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Collapse of another section of canal dike slows repair on Columbia’s water system

Crews work Wednesday to add rocks and sandbags to the breached Columbia Canal. Water continued to flow from the canal Wednesday behind the South Carolina State Museum.
Crews work Wednesday to add rocks and sandbags to the breached Columbia Canal. Water continued to flow from the canal Wednesday behind the South Carolina State Museum. dmclemore@thestate.com

A second collapse of part of the Columbia Canal dike pushed workers to pump Broad River water into the canal Wednesday and prepare to pipe more river water into a reservoir at the water treatment plant, the mayor said late Wednesday night.

Asked if the setback to canal repairs that began Monday raise the chance of shutting down the plant that supplies water to about 188,000 customers, Mayor Steve Benjamin said, "I can't speak to that likelihood."

But Benjamin assured the 375,000 customers in the metropolitan area that the water distribution system will be fixed.

"Day by day, we'll continue to restore service," he said. "But it's a process."

He said the second collapse this week in the wake of historic flooding over the weekend did not fully breach the dike as did Monday's failure that forged a 60-foot tear. The river has not penetrated at the site of the latest collapse, but it turned the focus of repairs to a third task.

City workers, S.C. National Guard personnel and private contractors have been concentrating on plugging the gash as well as building a temporary boulder dam in the canal that would help raise the water level so that the treatment plant could continue operating.

Workers are trying to strike a balance between slowing the amount and speed of river water in the canal and maintaining a water level that’s sufficient to keep the downtown plant operating for most capital city customers.

Workers were using a diversion spillway at the plant to stem the flow of water so a temporary boulder dam could be completed in the canal, Joey Jaco, Columbia's director of utilities said before the late afternoon work slowdown. Some work continued on placing the boulders. Jaco had hoped the dam would have spanned the canal overnight Tuesday.

Now, their work is compounded by worries over how to repair another weakened section of the earthen dike.

Benjamin said Tuesday that 130,000 were without water at one point, even as city administrators insisted they did not know the number. He said Wednesday evening that fewer than 5,000 did not have water. Still, a boil water advisory remains in effect for all customers but those in the town of Chapin and its vicinity.

“We’re trying to cut the flow in order to work,” Jaco said of the job that began Monday. “We can control the flow rate ... to where it’s manageable. We can’t cut it completely.”

By mid-afternoon Wednesday, the temporary dam spanned about two-thirds of the roughly 125-foot width of the canal.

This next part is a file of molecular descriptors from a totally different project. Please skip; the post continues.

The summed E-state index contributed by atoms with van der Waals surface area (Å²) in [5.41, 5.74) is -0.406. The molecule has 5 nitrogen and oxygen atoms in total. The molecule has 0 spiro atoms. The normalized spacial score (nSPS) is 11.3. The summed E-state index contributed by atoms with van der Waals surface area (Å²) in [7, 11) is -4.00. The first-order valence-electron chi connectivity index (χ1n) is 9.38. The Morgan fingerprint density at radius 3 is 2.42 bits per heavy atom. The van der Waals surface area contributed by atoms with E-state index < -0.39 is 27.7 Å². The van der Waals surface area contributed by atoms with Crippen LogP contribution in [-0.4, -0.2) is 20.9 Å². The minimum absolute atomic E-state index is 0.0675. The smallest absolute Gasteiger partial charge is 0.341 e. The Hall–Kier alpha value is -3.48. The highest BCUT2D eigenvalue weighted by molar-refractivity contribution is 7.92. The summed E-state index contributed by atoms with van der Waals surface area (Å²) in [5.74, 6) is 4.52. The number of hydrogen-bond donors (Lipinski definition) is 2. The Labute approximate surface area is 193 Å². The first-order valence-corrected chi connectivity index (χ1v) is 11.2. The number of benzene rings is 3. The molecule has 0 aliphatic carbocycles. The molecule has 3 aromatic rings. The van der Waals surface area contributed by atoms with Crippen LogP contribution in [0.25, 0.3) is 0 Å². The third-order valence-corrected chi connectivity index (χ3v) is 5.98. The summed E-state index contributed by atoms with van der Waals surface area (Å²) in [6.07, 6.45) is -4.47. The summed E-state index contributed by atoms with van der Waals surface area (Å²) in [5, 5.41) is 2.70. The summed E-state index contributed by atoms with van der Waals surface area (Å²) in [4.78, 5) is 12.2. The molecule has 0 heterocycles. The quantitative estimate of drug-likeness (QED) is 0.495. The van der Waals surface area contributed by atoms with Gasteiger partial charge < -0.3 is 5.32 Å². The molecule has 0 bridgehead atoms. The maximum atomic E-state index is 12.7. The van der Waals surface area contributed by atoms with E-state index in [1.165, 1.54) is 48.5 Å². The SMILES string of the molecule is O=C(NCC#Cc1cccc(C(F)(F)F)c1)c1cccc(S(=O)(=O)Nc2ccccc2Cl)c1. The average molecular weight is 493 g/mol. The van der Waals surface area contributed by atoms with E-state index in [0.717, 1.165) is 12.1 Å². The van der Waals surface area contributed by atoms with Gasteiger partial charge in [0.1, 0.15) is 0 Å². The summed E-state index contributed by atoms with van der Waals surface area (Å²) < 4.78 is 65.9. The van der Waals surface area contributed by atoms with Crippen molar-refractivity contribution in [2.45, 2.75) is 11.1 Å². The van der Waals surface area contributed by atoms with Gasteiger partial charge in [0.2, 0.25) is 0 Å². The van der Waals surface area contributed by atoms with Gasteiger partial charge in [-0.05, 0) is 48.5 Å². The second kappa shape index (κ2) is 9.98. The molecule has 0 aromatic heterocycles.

The dam is intended to create a reservoir that will raise the water level in the canal to a normal depth of 20 feet to 25 feet. The level had dropped to about 7 1/2 feet below normal on Wednesday from the 7 feet below normal earlier in the week, Jaco said.

If the diversion spillway doesn’t do the job, the city has called for as many as six pumps to help slow the flow, Jaco said. “We’re reaching out to everybody we can,” he said.

A request by City Hall on Wednesday for customers to control how much water they use is “an extra conservative effort ... to help us pressurize and replenish the system,” Jaco said.

In addition to the problems at the canal, at least 15 water line leaks have been confirmed, with at least that many more yet to be verified, he said on Tuesday.

Some of the leaks in city water lines -- also caused by floodwaters -- have been repaired, assistant city manager Missy Gentry said Wednesday without disclosing how many.

The plant is pumping 30 million to 35 million gallons daily, he said. City water system supervisor Clint Shealy said Tuesday that is a normal volume for this time of year.

S.C. National Guard troops are to place 750, one-ton sandbags into the gap in the dike. Some sandbags also are being added to the canal’s east bank to control erosion, Jaco said.

It now appears that sinking a barge at the base of the dike will not be necessary, Jaco said. He said he does not know when the dike repair would be completed. The dike gave way before dawn on Monday after the weekend’s soaking by record-setting rain.

Reach LeBlanc at (803) 771-8664.

Columbia calls for water conservation

Water customers were asked Wednesday to minimize their water usage until further notice. A boil water advisory remained in place for all 375,000 water customers in metropolitan Columbia, with the exception of the town of Chapin and surrounding areas, which had their ban lifted Wednesday afternoon.

Here are some things to know to be safe:

▪ Even though water might look clear, it should still be boiled for one full minute before drinking or cooking.

▪ Don’t use any appliances that might require drinkable water, such as ice machines, coffeemakers and drinking fountains.

▪ You can use your dishwasher if it heats the water to 160 degrees Fahrenheit.

▪ Dispose of any ice that might have been made during the boil water advisory.

▪ Turn on taps to flush out water lines.

▪ Water is still safe to use for showering, shaving and other cleaning purposes.

▪ If used to brush teeth, do not swallow the water unless it has been boiled.

Source: City of Columbia

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